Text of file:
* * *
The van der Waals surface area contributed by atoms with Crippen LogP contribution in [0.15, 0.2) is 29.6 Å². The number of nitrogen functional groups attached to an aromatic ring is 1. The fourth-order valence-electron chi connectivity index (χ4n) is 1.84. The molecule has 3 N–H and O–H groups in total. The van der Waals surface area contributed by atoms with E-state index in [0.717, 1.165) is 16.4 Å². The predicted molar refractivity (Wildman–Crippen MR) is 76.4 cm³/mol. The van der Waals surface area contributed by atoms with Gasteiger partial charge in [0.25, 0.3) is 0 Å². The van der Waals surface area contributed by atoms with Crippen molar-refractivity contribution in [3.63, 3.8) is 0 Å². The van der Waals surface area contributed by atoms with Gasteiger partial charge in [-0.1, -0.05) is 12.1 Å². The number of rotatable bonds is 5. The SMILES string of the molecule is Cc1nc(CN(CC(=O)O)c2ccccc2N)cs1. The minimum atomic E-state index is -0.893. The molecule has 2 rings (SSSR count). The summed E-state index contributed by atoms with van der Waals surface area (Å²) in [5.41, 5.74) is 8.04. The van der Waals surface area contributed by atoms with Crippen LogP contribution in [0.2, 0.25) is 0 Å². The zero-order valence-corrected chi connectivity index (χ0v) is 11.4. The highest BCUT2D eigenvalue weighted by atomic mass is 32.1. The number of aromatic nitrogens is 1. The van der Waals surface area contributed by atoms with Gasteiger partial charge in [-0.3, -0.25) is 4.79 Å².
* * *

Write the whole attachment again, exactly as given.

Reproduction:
The van der Waals surface area contributed by atoms with Crippen LogP contribution in [0.15, 0.2) is 29.6 Å². The number of nitrogen functional groups attached to an aromatic ring is 1. The fourth-order valence-electron chi connectivity index (χ4n) is 1.84. The molecule has 3 N–H and O–H groups in total. The van der Waals surface area contributed by atoms with E-state index in [0.717, 1.165) is 16.4 Å². The predicted molar refractivity (Wildman–Crippen MR) is 76.4 cm³/mol. The van der Waals surface area contributed by atoms with Gasteiger partial charge in [0.25, 0.3) is 0 Å². The van der Waals surface area contributed by atoms with Crippen molar-refractivity contribution in [3.63, 3.8) is 0 Å². The van der Waals surface area contributed by atoms with Gasteiger partial charge in [-0.1, -0.05) is 12.1 Å². The number of rotatable bonds is 5. The SMILES string of the molecule is Cc1nc(CN(CC(=O)O)c2ccccc2N)cs1. The minimum atomic E-state index is -0.893. The molecule has 2 rings (SSSR count). The summed E-state index contributed by atoms with van der Waals surface area (Å²) in [5.41, 5.74) is 8.04. The van der Waals surface area contributed by atoms with Crippen LogP contribution in [0.2, 0.25) is 0 Å². The zero-order valence-corrected chi connectivity index (χ0v) is 11.4. The highest BCUT2D eigenvalue weighted by atomic mass is 32.1. The number of aromatic nitrogens is 1. The van der Waals surface area contributed by atoms with Gasteiger partial charge in [-0.3, -0.25) is 4.79 Å².